I hope readers have not wearied of my chronicles of jazz-shopping . . . but another chapter took me and the Beloved to Troy, New York, for a multi-dealer antique store on River Street. I spent a long time poring through albums of dull late-Forties 78s (who knew that there was such enthusiasm for the Harmonicats?) with little enthusiasm until I came to the last album, most of its pages empty, which clearly dated from another time. First:
More interesting than Tony Martin, but nothing to make the pulse race. I couldn’t be sure, but I thought it was an early (acoustic) Brunswick. However, I dimly remembered that the elusive Jack Purvis had made his first recordings with Arnold Johnson, circa 1928 (see the wonderfully-documented Jazz Oracle issue), so I turned the record over:
Since I always associate CHINA BOY with hot music, I bought the record (without depriving us of groceries for even a moment). Later on, I saw online that it was circa 1923, so I have no hopes of Purvis. Has anyone heard this, and is it an iota more than a dance-band curio? But that was only the jazz hors d’oeuvre as it were. In the rear of the store I saw a metal stand with horizontal slots meant for Ludwig drum accessories. The stand was empty, fairly characterless and, at $225, not essential. Below the empty shelves were music instruction books — piano, show tunes, accordion, and the last one, face down:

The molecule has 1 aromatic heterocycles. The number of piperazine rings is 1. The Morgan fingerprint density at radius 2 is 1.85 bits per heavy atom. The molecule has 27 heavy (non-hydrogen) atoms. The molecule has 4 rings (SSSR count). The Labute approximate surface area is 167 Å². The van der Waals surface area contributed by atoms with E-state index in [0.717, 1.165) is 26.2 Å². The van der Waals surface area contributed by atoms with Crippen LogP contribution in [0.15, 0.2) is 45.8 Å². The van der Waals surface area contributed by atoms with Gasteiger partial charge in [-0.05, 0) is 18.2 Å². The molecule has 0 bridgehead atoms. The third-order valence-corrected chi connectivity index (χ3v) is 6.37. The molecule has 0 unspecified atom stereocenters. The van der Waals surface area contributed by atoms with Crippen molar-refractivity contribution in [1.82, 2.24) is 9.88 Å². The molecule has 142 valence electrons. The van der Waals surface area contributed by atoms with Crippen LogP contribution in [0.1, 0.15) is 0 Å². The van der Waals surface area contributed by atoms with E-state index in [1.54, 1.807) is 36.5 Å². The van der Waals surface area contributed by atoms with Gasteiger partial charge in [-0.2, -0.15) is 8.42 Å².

That looked promising, but I held myself back — too many “Dixieland” records and music books have a very tenuous relationship to the real thing. I turned it over:
and opened it up . . . . to see a long written introduction and analysis of the style, as well as this glorious picture:
My thanks go out to the no doubt defunct W.F.L. drum company, to the noble shade of Ray Bauduc, and to the anonymous person who in 1937 gave up a hard-earned dollar to buy this book in hopes of sounding just like Mister Bauduc on those wonderful Bobcats Deccas. Oh, how I hope he or she realized that objective! This post, of course, is for Kevin Dorn, Mike Burgevin, Hal Smith, Arnie Kinsella, Jeff Hamilton, and the other players who keep the faith, who know what it is to beat out the time on the wooden rim of the snare drum. I’ll be holding viewings in September . . . say the word.